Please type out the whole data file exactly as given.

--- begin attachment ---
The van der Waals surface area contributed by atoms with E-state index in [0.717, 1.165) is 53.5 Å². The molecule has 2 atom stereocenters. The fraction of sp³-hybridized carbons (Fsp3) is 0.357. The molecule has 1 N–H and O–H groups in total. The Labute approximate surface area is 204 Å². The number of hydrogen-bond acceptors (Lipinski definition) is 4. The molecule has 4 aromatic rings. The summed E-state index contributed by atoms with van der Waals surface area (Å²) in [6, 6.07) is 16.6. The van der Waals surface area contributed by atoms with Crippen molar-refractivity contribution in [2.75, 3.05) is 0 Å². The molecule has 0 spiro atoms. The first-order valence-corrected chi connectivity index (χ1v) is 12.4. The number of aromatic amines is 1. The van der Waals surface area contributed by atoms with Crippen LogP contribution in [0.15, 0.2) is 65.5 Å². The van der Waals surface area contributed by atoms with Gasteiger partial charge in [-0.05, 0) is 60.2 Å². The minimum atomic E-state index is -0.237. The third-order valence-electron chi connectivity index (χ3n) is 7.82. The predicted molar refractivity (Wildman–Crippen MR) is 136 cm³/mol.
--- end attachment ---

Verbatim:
The van der Waals surface area contributed by atoms with E-state index in [0.717, 1.165) is 53.5 Å². The molecule has 2 atom stereocenters. The fraction of sp³-hybridized carbons (Fsp3) is 0.357. The molecule has 1 N–H and O–H groups in total. The Labute approximate surface area is 204 Å². The number of hydrogen-bond acceptors (Lipinski definition) is 4. The molecule has 4 aromatic rings. The summed E-state index contributed by atoms with van der Waals surface area (Å²) in [6, 6.07) is 16.6. The van der Waals surface area contributed by atoms with Crippen molar-refractivity contribution in [2.75, 3.05) is 0 Å². The molecule has 0 spiro atoms. The first-order valence-corrected chi connectivity index (χ1v) is 12.4. The number of aromatic amines is 1. The van der Waals surface area contributed by atoms with Crippen LogP contribution in [0.15, 0.2) is 65.5 Å². The van der Waals surface area contributed by atoms with Gasteiger partial charge in [-0.05, 0) is 60.2 Å². The minimum atomic E-state index is -0.237. The third-order valence-electron chi connectivity index (χ3n) is 7.82. The predicted molar refractivity (Wildman–Crippen MR) is 136 cm³/mol.